2. Thanks for the reminder what a jewelbox The Frick is. Love the door panels and how I would love a turquish bath .

  3. My favorite image is the billiards room. Turkish design has such beautiful detail and pattern. The influence is seen in many modern textiles and products today. I guess Marie Antoinette had a good eye!

  4. Incredible works of art, awe inspiring. Love the turbans too….granted not everyone can wear one but they are so chic and stylish on the right person. I think many lines are showing them this year, Prada, Milly, Jason Wu, Armani its turban fever!! Love all the pictures above…so glamorous. Welcome back.

  5. I love every bit of this exotic Turkish decor. How fun to point out all of the celebrities who influenced fashion with turban wearing. Ireland narrowly beat out a trip to Istanbul this year. I WILL get there at some point… Wonderful Post!

  6. Well this cinches it! I will have a turban for this fall–I have been thinking about this and hoping that I could pull it off. A little Dave Rondo a la Turk and I can keep the beat in my head to do this. Thanks again for a wonderful post.

  7. a la turk is at once exotic but also fills our need for design that is grounded in old, old traditions…what is old is new and what is new is old…it’s what we love…
    gorgeous images…

  8. I think we need to take your inspiration and investigate it a bit more. Let’s start at the Frick (one of my favorite museums!), then on to Paris and for nice long wander through Versailles, then on to Venice where we can trace the Turkish influence, and then to Turkey itself. Sound like a good itinerary?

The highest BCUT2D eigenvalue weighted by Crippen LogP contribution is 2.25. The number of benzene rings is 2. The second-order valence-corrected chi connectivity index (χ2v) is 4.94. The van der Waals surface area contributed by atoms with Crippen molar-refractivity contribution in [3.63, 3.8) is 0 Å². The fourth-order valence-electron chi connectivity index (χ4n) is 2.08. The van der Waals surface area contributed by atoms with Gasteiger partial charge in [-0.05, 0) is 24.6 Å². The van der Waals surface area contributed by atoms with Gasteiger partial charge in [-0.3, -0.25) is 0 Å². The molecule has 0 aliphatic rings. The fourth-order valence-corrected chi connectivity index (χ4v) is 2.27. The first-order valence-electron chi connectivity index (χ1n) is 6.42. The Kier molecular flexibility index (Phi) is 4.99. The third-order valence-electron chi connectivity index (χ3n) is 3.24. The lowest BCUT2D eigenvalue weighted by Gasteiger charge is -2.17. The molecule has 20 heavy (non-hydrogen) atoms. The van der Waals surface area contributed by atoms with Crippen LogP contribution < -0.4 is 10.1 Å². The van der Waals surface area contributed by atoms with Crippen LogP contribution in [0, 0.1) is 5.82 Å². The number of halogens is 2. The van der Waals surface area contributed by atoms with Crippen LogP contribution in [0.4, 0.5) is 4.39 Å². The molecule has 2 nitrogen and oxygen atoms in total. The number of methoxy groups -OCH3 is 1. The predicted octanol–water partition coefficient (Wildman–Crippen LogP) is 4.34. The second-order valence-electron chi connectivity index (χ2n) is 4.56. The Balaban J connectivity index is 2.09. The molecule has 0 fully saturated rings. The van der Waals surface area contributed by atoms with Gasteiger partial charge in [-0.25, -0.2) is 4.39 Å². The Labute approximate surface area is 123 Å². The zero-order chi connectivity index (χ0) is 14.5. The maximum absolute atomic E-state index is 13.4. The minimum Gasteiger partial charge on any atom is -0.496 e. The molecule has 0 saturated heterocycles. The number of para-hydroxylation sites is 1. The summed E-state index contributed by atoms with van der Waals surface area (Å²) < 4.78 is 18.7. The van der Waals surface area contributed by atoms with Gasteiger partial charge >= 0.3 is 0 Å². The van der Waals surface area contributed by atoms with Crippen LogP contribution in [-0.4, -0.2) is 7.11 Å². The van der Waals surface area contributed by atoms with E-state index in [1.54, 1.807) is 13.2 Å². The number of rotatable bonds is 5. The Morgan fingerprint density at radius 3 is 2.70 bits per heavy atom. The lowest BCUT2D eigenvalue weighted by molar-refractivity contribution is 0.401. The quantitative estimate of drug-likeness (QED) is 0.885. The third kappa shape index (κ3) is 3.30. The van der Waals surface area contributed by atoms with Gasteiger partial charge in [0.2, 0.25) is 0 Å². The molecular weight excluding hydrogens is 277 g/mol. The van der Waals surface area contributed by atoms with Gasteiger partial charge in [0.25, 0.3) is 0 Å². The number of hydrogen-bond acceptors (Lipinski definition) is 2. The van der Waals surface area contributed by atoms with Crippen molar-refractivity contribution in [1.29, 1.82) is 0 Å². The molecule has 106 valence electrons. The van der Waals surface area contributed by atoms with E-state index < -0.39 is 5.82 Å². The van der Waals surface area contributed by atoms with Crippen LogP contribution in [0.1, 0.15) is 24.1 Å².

Welcome back! We’ve missed your smart and sophisticated voice. I hope that you are taking care of your back and feeling rested.

  9. I wish I were in New York to see the Frick exhibit. My pick from your posting is the exquisite console(s). Elegant and a little erotic!

  10. That billard room, wowza. I would be quite happy to have a turkish bath here in my home, what luxury. I don’t think I could pull off a turban but Gloria looks so devil may care in hers, love that. Looking at the Sophia Loren photo, with her hair out of the way, you can really see her features and how gosh darn gorgeous she was, is. Captivating.

  11. I was just doing some research on the early 20th century craze in America inspired by Leon Bakst’s sets for the Diaghilev ballet, Scheherazade in 1910. Those sets had a huge impact on haute couture and the decorative arts.

  12. Marvelous post and to end it with Dave Brubeck, divine. All the pieces are so intricate and unique. I am a fan of Turkish design. No one could wear a turban like Ms. Swanson, but Sophia is a strong contender with those eyes.

    I too can’t wait for Pan Am on t.v.! I hope it won’t let us down?

    Have a terrific Tuesday.
    x Deb

  13. I adore the Frick and these look worthy of an MTA trip into the city!!

    I never thought of the turban originating in Turkey….how fun to see it make a return on the new show, Pan Am.

    I always love that I learn something new and valuable at Quintessence!!!

  14. I have always loved Middle Eastern style, whether it be Turkish, Egyptian or even Morrocan. Colours and the intricasies of patterns give one so much inspiration.